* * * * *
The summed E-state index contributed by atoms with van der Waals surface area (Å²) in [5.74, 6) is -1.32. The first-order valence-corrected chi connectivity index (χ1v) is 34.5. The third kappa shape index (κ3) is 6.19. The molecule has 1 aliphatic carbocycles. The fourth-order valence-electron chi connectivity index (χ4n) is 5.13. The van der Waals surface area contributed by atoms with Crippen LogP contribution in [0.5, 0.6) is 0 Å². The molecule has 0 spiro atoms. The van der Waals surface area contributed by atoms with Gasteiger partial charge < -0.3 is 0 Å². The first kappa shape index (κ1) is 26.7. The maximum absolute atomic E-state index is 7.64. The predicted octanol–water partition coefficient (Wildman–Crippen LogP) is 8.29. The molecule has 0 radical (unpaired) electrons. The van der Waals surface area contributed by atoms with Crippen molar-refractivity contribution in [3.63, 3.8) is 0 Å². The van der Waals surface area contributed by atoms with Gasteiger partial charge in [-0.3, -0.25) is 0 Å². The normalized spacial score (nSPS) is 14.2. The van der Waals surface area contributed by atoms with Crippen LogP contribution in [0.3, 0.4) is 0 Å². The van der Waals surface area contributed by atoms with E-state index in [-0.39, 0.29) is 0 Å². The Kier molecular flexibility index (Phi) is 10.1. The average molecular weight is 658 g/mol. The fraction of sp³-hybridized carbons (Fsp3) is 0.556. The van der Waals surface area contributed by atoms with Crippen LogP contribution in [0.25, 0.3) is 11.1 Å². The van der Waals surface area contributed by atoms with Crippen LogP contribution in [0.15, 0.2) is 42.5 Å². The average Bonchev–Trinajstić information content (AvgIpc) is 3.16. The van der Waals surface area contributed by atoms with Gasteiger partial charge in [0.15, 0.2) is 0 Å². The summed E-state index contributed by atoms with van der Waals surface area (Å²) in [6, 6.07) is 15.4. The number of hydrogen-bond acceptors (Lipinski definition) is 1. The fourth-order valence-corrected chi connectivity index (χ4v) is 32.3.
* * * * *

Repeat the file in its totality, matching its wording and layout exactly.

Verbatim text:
The summed E-state index contributed by atoms with van der Waals surface area (Å²) in [5.74, 6) is -1.32. The first-order valence-corrected chi connectivity index (χ1v) is 34.5. The third kappa shape index (κ3) is 6.19. The molecule has 1 aliphatic carbocycles. The fourth-order valence-electron chi connectivity index (χ4n) is 5.13. The van der Waals surface area contributed by atoms with Crippen LogP contribution in [0.5, 0.6) is 0 Å². The molecule has 0 spiro atoms. The van der Waals surface area contributed by atoms with Gasteiger partial charge < -0.3 is 0 Å². The first kappa shape index (κ1) is 26.7. The maximum absolute atomic E-state index is 7.64. The predicted octanol–water partition coefficient (Wildman–Crippen LogP) is 8.29. The molecule has 0 radical (unpaired) electrons. The van der Waals surface area contributed by atoms with Crippen molar-refractivity contribution in [3.63, 3.8) is 0 Å². The van der Waals surface area contributed by atoms with Gasteiger partial charge in [-0.3, -0.25) is 0 Å². The normalized spacial score (nSPS) is 14.2. The van der Waals surface area contributed by atoms with Crippen LogP contribution in [0.3, 0.4) is 0 Å². The van der Waals surface area contributed by atoms with E-state index in [-0.39, 0.29) is 0 Å². The Kier molecular flexibility index (Phi) is 10.1. The average molecular weight is 658 g/mol. The fraction of sp³-hybridized carbons (Fsp3) is 0.556. The van der Waals surface area contributed by atoms with Crippen LogP contribution in [0.25, 0.3) is 11.1 Å². The van der Waals surface area contributed by atoms with Crippen LogP contribution in [0.15, 0.2) is 42.5 Å². The average Bonchev–Trinajstić information content (AvgIpc) is 3.16. The van der Waals surface area contributed by atoms with Gasteiger partial charge in [0.15, 0.2) is 0 Å². The summed E-state index contributed by atoms with van der Waals surface area (Å²) in [6, 6.07) is 15.4. The number of hydrogen-bond acceptors (Lipinski definition) is 1. The fourth-order valence-corrected chi connectivity index (χ4v) is 32.3.